In these past weeks, hate crimes against Asian Americans have increased a lot in the US and not all of them have been legally recognized as ‘hate crimes’ because, according to the law, the perpetrators need to mention that they are committing the crime in the name of hatred towards that community. But this hasn’t always happened for example in the recent attacks, not all the culprits have shouted or said anything against the victim because of their ethnic group thus the prosecutors announced that they do not have enough evidence to classify them as crimes with a racist motive. This ignited a series of protests demanding to prosecute these cases as hate crimes.
Racial violence against Asian Americans has always been slowly rising in the past years since 2016 but between 2019 and 2020 anti-Asian hate crimes reported to the police rose by 129%. Hate crimes jumped 1,900% in New York City in 2020. Between March 19 and December 31 2020 the Stop AAPI Hate (a reporting database created as a response to the increase of violence towards Asian communities) got 2,808 reports of anti-Asian discrimination. These numbers are crazy and criminologists are still trying to understand the motive behind such an amount of violence.
Many people think that the growth of violence should be attributed to the way former president Trump referred to Covid-19 as “the China virus” showing his belief that the country should be blamed and considered responsible for the pandemic. However, Trump used the virus to justify and defend the xenophobic acts against Asian Americans. Of course, Trump’s words had a devastating effect on the already ongoing hate acts against them.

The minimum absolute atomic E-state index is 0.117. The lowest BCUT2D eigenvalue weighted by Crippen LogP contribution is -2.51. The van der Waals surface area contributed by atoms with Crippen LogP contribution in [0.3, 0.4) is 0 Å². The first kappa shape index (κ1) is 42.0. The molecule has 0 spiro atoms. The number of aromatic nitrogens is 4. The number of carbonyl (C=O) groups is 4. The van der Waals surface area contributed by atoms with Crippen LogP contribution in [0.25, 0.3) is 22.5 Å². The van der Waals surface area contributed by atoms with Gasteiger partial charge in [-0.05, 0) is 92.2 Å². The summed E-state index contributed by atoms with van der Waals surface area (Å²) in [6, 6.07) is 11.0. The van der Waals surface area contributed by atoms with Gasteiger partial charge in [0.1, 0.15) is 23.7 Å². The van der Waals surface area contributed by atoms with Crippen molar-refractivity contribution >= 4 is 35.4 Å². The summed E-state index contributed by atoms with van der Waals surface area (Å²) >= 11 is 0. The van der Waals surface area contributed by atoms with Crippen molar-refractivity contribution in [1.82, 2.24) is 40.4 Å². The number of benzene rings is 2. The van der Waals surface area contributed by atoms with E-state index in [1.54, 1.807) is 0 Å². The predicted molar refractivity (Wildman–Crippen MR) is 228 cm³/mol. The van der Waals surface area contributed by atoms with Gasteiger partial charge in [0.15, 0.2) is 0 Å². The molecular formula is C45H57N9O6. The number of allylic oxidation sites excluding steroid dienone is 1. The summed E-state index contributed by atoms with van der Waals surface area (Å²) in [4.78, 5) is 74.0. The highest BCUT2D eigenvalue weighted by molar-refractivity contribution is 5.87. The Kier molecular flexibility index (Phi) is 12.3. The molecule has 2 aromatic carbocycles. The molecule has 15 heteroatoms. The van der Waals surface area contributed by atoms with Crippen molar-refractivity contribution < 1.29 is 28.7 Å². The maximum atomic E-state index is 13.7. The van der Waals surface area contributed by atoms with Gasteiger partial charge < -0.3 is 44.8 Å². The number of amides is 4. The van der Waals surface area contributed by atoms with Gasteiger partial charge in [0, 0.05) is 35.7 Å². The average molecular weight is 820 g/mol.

“It gives people license to attack us. The current spate of attacks on our elderly is part of how that rhetoric has impacted the broader population,” said Russell Jeung, co-founder of Stop AAPI Hate.
As I stated before, racial violence against Asian Americans has been a problematic topic even before Covid-19 and according to studies the cause could be identified with the “model minority” myth: a stereotype assuming that the Asian Americans community has the class privilege and that they do not face any struggle or racial discrimination.
“There are these assumptions about ways that Asian Americans have ‘succeeded’ in this country,” says Bianca Mabute-Louie, racial justice educator.
In contrast with the model minority stereotype, this is America’s most economically divided community, it has the largest income gap as a group and has both very poor and relatively successful subgroups, despite this some just see them as a wealthy ethnic group.
Many Asians run a small business in economically depressed neighbourhoods and this provokes the residents who, when the economic situation gets worse, blame Asians for owning ‘successful’ businesses, in other words, the stress due to the economic situation experienced in 2020 has led to these type of hate crimes.
I took Asian Americans as an example because of the terrible things that this community has been experiencing lately but it should not be forgotten that Asians get hated for being Asians also outside of America: there have been many episodes where they were assaulted, verbally harassed, made fun of or even killed. That’s why we should talk about this topic and bring awareness. Stop Asian hate!